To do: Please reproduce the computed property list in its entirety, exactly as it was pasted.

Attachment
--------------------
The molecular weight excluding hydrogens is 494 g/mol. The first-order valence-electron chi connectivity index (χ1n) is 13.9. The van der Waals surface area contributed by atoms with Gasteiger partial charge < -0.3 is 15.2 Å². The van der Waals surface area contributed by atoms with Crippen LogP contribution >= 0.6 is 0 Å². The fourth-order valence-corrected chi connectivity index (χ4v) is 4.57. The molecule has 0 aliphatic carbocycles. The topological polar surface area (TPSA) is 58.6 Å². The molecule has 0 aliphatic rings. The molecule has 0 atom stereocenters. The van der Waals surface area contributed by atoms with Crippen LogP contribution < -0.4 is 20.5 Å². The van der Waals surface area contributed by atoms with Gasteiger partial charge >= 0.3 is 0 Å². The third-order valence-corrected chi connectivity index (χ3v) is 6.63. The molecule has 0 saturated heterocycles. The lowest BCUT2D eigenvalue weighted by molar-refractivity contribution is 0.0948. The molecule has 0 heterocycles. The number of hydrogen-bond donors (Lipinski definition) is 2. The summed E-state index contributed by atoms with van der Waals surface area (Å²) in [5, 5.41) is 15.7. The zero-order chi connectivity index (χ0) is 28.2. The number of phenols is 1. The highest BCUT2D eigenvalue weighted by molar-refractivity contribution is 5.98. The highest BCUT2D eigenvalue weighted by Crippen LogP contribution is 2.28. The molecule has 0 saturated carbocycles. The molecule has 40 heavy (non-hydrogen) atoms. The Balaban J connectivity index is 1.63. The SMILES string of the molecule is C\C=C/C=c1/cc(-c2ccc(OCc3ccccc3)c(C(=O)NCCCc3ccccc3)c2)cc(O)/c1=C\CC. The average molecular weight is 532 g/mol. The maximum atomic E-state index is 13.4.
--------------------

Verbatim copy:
The molecular weight excluding hydrogens is 494 g/mol. The first-order valence-electron chi connectivity index (χ1n) is 13.9. The van der Waals surface area contributed by atoms with Gasteiger partial charge < -0.3 is 15.2 Å². The van der Waals surface area contributed by atoms with Crippen LogP contribution >= 0.6 is 0 Å². The fourth-order valence-corrected chi connectivity index (χ4v) is 4.57. The molecule has 0 aliphatic carbocycles. The topological polar surface area (TPSA) is 58.6 Å². The molecule has 0 aliphatic rings. The molecule has 0 atom stereocenters. The van der Waals surface area contributed by atoms with Crippen LogP contribution < -0.4 is 20.5 Å². The van der Waals surface area contributed by atoms with Gasteiger partial charge >= 0.3 is 0 Å². The third-order valence-corrected chi connectivity index (χ3v) is 6.63. The molecule has 0 saturated heterocycles. The lowest BCUT2D eigenvalue weighted by molar-refractivity contribution is 0.0948. The molecule has 0 heterocycles. The number of hydrogen-bond donors (Lipinski definition) is 2. The summed E-state index contributed by atoms with van der Waals surface area (Å²) in [5, 5.41) is 15.7. The zero-order chi connectivity index (χ0) is 28.2. The number of phenols is 1. The highest BCUT2D eigenvalue weighted by molar-refractivity contribution is 5.98. The highest BCUT2D eigenvalue weighted by Crippen LogP contribution is 2.28. The molecule has 0 saturated carbocycles. The molecule has 40 heavy (non-hydrogen) atoms. The Balaban J connectivity index is 1.63. The SMILES string of the molecule is C\C=C/C=c1/cc(-c2ccc(OCc3ccccc3)c(C(=O)NCCCc3ccccc3)c2)cc(O)/c1=C\CC. The average molecular weight is 532 g/mol. The maximum atomic E-state index is 13.4.